Did Kevin From ‘Home Alone’ Grow Up to Be Jigsaw? A Deadly Serious Investigation

20th Century Fox

The holiday season is upon us, and you know what that means: rampant consumerism. Hordes of sheeple leaving their families to queue for hours in front of big-box stores across the nation in hopes of scoring cheap electronics without being crushed to death. The dystopian horror of mass transit hubs. The inevitable gaining of 15 to 20 pounds of ham, turkey, and pie weight. And, of course, constant re-airings of holiday entertainment such as Home Alone, Chris Columbus’s 1990 classic about young Kevin McCallister — played by a cherubic Macaulay Culkin — who spends a solitary Christmas in a vast Winnetka mansion after his family, in a rush, accidentally forgets to bring him along on a trip to Paris. As the rich are wont to do, I guess. So much to think about — who can be bothered to remember their own defenseless flesh and blood?

Since it first hit theaters 24 years ago, audiences have been enchanted by Home Alone and its scenes of young Kevin romping through the affluent Chicago suburbs all by his lonesome, accidentally shoplifting from the grocery store, making a pizza boy think he was about to be murdered, and, most famously, defending his home from a pair of bumbling thieves using a series of Rube Goldbergian Roadrunner-vs.-Coyote devices of his own design. From November 1990 to February 1991, Home Alone was the no. 1 film in America, unseating Child’s Play 2, and turning away challenges from such movies as Awakenings, Jean-Claude Van Damme’s Lionheart, the third Godfather movie (which we pretend never happened), Three Men and a Little Lady, and Disney’s1 holiday tentpole The Rescuers Down Under. “Every kid in America wanted to see Home Alone 63 times,” said Wall Street analyst Manny Gerard, in a October 1991 New York Magazine feature about Disney’s then-struggles at the box office.

Home Alone launched young Macaulay Culkin to international hang-out-with–Michael Jackson–level fame. The movie has become so interwoven with Christmastime in Poland that, in 2010, Poles protested when the network that owns the rights to broadcast Home Alone announced it wasn’t going to air it.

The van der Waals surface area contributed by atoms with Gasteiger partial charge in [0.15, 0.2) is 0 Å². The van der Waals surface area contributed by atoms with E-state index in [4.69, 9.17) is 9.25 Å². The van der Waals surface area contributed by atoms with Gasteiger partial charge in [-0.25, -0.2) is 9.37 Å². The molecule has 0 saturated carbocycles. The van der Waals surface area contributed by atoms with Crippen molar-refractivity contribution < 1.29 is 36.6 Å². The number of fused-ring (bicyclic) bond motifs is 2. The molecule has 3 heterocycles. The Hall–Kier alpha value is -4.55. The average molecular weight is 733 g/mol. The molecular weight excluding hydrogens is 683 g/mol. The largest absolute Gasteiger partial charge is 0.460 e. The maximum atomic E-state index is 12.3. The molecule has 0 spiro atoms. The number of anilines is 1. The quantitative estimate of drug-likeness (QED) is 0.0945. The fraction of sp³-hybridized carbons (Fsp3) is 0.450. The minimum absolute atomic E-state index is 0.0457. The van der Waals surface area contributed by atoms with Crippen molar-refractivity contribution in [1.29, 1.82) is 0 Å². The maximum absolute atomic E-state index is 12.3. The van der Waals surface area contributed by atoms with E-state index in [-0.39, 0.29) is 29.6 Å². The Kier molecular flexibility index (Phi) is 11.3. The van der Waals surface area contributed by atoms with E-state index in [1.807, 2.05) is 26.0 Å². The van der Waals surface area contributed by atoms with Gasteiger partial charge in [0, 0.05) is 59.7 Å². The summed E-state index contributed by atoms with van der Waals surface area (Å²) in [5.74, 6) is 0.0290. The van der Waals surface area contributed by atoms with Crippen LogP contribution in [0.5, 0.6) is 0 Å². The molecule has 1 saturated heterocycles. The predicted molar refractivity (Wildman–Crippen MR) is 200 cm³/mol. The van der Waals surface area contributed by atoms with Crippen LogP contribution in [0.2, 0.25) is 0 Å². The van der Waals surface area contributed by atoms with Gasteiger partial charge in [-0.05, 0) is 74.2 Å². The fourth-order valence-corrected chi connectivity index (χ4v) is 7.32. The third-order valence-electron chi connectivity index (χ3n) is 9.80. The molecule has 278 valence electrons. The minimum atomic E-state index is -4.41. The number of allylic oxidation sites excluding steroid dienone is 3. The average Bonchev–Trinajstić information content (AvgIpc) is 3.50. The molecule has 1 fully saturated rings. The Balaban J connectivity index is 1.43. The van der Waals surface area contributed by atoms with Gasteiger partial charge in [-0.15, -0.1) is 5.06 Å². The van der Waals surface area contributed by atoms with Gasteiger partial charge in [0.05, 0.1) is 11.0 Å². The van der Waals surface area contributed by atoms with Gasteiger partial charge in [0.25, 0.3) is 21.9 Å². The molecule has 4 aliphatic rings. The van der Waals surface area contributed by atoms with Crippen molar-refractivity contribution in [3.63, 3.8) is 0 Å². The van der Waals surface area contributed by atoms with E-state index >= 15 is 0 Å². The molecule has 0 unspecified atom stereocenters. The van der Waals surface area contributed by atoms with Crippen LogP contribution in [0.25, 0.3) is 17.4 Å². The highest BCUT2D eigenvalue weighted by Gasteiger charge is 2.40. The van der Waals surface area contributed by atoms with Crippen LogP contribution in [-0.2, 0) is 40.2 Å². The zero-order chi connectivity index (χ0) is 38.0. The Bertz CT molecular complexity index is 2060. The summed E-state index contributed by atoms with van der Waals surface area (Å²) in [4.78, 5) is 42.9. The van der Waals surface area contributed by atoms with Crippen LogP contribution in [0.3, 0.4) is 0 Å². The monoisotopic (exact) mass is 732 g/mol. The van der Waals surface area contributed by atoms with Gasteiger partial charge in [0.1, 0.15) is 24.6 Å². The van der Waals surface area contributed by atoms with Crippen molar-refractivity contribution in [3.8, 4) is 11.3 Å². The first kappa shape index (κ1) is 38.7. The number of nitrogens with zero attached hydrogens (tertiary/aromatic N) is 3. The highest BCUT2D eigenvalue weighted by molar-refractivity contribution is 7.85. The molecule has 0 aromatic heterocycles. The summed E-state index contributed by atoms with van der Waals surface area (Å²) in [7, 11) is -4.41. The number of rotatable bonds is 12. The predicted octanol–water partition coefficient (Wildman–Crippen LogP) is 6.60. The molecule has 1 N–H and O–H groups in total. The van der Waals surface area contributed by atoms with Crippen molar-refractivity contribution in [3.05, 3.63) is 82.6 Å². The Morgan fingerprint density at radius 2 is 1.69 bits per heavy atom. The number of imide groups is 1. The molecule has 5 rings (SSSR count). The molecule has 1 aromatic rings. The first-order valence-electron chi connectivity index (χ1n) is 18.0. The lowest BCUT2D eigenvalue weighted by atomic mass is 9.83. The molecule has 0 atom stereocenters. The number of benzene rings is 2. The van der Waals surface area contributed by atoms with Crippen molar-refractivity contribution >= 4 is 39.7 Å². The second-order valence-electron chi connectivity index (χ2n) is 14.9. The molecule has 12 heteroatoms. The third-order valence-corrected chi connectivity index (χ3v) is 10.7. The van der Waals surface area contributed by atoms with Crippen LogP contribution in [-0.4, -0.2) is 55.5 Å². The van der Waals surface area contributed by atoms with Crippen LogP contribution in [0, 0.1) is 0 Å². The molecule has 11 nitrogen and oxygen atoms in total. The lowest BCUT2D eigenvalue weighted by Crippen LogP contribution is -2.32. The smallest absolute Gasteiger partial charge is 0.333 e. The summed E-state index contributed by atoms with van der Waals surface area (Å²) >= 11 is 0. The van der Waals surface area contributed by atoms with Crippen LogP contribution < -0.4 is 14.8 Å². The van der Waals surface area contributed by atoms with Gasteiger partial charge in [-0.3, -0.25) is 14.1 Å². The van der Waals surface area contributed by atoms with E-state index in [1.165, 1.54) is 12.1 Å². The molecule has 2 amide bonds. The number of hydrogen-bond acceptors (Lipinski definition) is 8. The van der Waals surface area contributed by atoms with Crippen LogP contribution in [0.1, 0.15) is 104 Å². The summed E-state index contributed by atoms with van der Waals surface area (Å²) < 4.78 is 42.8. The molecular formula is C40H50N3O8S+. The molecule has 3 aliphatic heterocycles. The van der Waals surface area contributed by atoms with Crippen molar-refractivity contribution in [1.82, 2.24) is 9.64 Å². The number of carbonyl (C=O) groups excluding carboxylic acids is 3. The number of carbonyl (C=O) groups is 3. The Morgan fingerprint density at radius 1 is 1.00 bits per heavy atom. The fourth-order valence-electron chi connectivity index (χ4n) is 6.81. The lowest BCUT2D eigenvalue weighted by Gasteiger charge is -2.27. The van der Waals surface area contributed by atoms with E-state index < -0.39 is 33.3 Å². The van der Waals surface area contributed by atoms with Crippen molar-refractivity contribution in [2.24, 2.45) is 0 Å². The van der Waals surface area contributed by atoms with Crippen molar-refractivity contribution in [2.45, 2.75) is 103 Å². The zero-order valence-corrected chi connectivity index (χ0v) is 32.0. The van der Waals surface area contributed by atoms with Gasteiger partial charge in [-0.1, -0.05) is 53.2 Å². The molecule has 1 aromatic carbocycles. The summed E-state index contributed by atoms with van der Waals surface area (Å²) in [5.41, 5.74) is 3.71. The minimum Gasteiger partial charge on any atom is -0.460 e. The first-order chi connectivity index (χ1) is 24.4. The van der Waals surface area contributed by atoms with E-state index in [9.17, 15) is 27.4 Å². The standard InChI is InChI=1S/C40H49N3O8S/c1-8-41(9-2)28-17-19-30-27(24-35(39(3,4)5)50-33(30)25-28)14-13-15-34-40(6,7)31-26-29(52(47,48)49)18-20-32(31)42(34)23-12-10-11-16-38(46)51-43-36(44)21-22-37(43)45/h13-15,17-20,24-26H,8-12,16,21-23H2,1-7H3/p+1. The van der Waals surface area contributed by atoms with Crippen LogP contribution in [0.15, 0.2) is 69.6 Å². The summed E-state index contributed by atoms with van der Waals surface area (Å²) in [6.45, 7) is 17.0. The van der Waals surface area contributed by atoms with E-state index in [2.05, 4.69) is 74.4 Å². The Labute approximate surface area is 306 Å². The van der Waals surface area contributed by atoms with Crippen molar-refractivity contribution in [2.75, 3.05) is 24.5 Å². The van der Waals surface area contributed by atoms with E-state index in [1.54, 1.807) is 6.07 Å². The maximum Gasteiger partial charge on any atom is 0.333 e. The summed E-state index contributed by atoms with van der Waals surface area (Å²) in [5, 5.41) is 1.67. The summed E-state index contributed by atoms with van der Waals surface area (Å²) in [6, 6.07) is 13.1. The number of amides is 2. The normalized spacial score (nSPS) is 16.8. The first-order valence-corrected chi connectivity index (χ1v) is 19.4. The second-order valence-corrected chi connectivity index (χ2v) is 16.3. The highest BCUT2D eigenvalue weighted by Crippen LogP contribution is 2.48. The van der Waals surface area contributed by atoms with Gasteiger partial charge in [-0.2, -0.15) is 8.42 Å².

Home Alone’s impact on modern holiday culture cannot be overstated. But the movie has another legacy, a hidden legacy. So, do you want to play a game?

I’ve been working on this theory for several years, researching, poring over the film. Now, I can say with certainty that Home Alone is in actuality the origin story of Jigsaw, né John Kramer (obviously an alias), the infamous serial killer and mentor to serial killers from the Saw movie series.

I can almost feel your incredulous reaction coming through my computer screen from the future reality in which you are reading this.

Just hear me out.

Throughout Home Alone and Home Alone 2: Lost in New York, Kevin displays anger-control issues, a proclivity for violent fantasies, and voyeuristic tendencies, combined with a fetish for recorded video.

homealone_kevin20th Century Fox

• Kevin becomes fascinated with his next-door neighbor, Old Man Marley, after learning that Marley is possibly the serial killer known as the “South Bend Shovel Slayer.” Kevin seems especially obsessed with the idea that Old Man Marley imprisoned and mummified his victims.